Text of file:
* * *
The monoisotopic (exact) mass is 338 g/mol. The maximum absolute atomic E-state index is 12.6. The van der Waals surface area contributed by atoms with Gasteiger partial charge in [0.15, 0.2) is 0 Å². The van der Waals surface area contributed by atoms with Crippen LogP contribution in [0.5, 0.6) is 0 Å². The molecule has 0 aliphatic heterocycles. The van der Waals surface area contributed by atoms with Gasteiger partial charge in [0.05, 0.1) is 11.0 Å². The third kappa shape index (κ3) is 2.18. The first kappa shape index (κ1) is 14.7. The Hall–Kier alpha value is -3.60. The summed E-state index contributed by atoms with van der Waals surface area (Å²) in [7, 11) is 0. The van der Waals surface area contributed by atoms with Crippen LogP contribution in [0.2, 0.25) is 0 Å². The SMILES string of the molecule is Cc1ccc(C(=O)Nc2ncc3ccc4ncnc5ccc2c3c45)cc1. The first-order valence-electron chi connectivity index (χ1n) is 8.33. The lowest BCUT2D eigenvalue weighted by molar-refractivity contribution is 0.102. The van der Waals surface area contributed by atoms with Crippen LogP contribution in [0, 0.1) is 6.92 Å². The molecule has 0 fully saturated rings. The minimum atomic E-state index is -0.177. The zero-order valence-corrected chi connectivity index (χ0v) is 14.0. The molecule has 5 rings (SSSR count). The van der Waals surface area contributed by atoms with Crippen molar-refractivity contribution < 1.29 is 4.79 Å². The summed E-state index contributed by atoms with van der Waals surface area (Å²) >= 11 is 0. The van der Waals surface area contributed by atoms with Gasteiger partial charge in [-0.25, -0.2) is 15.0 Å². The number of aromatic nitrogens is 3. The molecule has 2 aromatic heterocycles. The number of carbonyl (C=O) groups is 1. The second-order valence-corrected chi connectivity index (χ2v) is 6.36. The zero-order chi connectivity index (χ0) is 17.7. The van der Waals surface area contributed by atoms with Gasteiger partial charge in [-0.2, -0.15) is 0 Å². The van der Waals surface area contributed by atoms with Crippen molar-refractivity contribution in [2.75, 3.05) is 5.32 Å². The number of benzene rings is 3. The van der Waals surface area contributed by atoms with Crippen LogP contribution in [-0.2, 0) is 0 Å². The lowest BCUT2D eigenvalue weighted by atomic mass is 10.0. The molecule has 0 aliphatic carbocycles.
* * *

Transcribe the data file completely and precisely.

The monoisotopic (exact) mass is 338 g/mol. The maximum absolute atomic E-state index is 12.6. The van der Waals surface area contributed by atoms with Gasteiger partial charge in [0.15, 0.2) is 0 Å². The van der Waals surface area contributed by atoms with Crippen LogP contribution in [0.5, 0.6) is 0 Å². The molecule has 0 aliphatic heterocycles. The van der Waals surface area contributed by atoms with Gasteiger partial charge in [0.05, 0.1) is 11.0 Å². The third kappa shape index (κ3) is 2.18. The first kappa shape index (κ1) is 14.7. The Hall–Kier alpha value is -3.60. The summed E-state index contributed by atoms with van der Waals surface area (Å²) in [7, 11) is 0. The van der Waals surface area contributed by atoms with Crippen LogP contribution in [0.2, 0.25) is 0 Å². The SMILES string of the molecule is Cc1ccc(C(=O)Nc2ncc3ccc4ncnc5ccc2c3c45)cc1. The first-order valence-electron chi connectivity index (χ1n) is 8.33. The lowest BCUT2D eigenvalue weighted by molar-refractivity contribution is 0.102. The van der Waals surface area contributed by atoms with Crippen LogP contribution in [0, 0.1) is 6.92 Å². The molecule has 0 fully saturated rings. The minimum atomic E-state index is -0.177. The zero-order valence-corrected chi connectivity index (χ0v) is 14.0. The molecule has 5 rings (SSSR count). The van der Waals surface area contributed by atoms with Crippen molar-refractivity contribution < 1.29 is 4.79 Å². The summed E-state index contributed by atoms with van der Waals surface area (Å²) >= 11 is 0. The van der Waals surface area contributed by atoms with Gasteiger partial charge in [-0.25, -0.2) is 15.0 Å². The number of aromatic nitrogens is 3. The molecule has 2 aromatic heterocycles. The number of carbonyl (C=O) groups is 1. The second-order valence-corrected chi connectivity index (χ2v) is 6.36. The zero-order chi connectivity index (χ0) is 17.7. The van der Waals surface area contributed by atoms with Gasteiger partial charge in [-0.2, -0.15) is 0 Å². The van der Waals surface area contributed by atoms with Crippen molar-refractivity contribution in [2.75, 3.05) is 5.32 Å². The number of benzene rings is 3. The van der Waals surface area contributed by atoms with Crippen LogP contribution in [-0.2, 0) is 0 Å². The lowest BCUT2D eigenvalue weighted by atomic mass is 10.0. The molecule has 0 aliphatic carbocycles.